The Release of the Crust Test

Update: we’ve just (07.11.18) closed v2 of the Crust Test after a huge response from the SAFE Network community — thanks to everybody who got involved!

After outlining the road to SAFE-Fleming, our next major milestone, today we’re happy to announce the release of the first stage: the Crust Test.

Photo by Martin Adams on Unsplash

In this post, we’ll take a closer look at Crust — what it is, why it’s essential to a decentralised web — and how you can take part. And where better to start than by taking a look into the decentralised web.

The Decentralised, Serverless Web

Many people talk about the decentralised web. There are certain essential characteristics that must be present before any technology even attempts to tackle this goal. In the past, we’ve set out our views in the SAFE Network Fundamentals. But in this context, the requirements are very clear. Regardless of any other barriers, for a network to be truly decentralised, any two computers must be able to securely connect to each other. We then look to the Network itself to determine when it wants this to happen and to set the rules that govern each relationship.

Crust: Connections in Rust

Computers use Crust to speak to each other on the SAFE Network. It’s a generic networking library written in Rust that has been optimised for peer-to-peer communications. Pretty much any time you want to contact another peer and transfer data, the Network relies on Crust.

The Crust Test Dashboard (

Multi-Protocol Support

Two of the most prominent transport level protocols used on the Internet today are TCP and UDP. Computers tend to use TCP where reliability of connection is important (perhaps you’re browsing the Web or chatting). UDP on the other hand is used mostly where it doesn’t matter quite so much if experience a bit of packet loss between the parties (for example, you might be watching video or streaming audio).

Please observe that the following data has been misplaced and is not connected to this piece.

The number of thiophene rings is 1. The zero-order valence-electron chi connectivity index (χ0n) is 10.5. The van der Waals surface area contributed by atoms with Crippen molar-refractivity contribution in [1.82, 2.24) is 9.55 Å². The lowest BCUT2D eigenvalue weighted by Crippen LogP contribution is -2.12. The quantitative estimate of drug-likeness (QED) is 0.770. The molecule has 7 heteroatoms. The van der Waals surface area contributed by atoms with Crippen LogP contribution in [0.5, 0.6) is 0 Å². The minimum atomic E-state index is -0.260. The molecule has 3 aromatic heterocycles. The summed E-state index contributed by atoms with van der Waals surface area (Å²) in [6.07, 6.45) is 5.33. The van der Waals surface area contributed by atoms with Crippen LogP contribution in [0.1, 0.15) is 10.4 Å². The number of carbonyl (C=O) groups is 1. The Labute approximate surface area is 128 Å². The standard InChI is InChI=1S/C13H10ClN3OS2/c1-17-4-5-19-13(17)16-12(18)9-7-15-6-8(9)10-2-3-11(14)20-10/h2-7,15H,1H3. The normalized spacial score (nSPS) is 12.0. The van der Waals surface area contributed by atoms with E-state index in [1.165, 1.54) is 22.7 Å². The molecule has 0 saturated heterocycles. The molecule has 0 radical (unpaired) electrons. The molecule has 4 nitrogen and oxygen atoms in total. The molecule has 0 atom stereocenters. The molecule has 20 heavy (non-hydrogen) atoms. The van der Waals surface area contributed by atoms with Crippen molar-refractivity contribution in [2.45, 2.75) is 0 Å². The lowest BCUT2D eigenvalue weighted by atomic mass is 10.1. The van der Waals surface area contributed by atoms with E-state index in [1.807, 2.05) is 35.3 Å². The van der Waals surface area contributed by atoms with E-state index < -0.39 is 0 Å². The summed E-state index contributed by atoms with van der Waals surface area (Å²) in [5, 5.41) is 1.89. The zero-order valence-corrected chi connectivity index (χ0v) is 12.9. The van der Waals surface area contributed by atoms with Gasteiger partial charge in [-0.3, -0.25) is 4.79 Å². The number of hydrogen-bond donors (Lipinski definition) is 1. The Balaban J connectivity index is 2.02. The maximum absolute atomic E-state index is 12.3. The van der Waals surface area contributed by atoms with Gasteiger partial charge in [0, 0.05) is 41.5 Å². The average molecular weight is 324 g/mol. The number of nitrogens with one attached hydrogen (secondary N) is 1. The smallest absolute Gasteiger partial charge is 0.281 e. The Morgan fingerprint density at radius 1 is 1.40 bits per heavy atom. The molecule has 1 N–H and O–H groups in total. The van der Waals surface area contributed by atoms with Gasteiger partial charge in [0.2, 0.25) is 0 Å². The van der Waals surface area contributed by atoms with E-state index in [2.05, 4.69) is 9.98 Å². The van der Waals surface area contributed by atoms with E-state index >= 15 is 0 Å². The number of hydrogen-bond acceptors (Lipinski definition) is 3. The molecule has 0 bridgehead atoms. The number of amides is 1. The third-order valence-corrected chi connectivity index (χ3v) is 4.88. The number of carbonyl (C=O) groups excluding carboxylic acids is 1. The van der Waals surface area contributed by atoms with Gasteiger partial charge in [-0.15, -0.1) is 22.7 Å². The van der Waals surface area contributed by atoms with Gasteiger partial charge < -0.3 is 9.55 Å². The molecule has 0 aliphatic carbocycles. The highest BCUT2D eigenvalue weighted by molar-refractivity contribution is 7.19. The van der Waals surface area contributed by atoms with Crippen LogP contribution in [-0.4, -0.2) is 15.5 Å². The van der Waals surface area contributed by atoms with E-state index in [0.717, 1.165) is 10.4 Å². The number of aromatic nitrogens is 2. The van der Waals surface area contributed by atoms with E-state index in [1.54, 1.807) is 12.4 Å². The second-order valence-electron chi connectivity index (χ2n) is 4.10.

We’ve built Crust for power and flexibility. Whilst TCP is preferred over UDP, it supports both existing protocols. And what’s more, we’re continuing to look at supporting even more protocols as the Network evolves over time.

And what’s more, it’s not limited to being technology that only runs within a browser.

Making Contact

So how does one computer connect directly with another? In today’s networked world, it’s not as easy as it sounds. Most devices (mobile, laptops, tablets etc) connect to the internet via an intermediary, like a Wifi router. Although the router address is public, your device address is likely to be private — which is clearly an issue for any P2P Network trying to enable direct connections. To use a phone analogy, how can one node call another if its phone number is not even publicly accessible?

There are three ways in essence: manual port forwarding, IGD Protocol and hole punching.

Manual port forwarding requires a certain level of technical knowledge. You log into your Router dashboard and manually instruct it to direct all data that comes from a specific IP address to a specific port number pair. Hardly straightforward — and irrespective of the complexity or potential security risk, it represents an extra step for people to stumble at when you’re looking to build a Network that appeals to the greatest number of people possible (to gain the full benefits of decentralisation). IGD (Internet Gateway Device) Protocol, which allows you to programmatically set up port forwarding rules, is similarly complicated.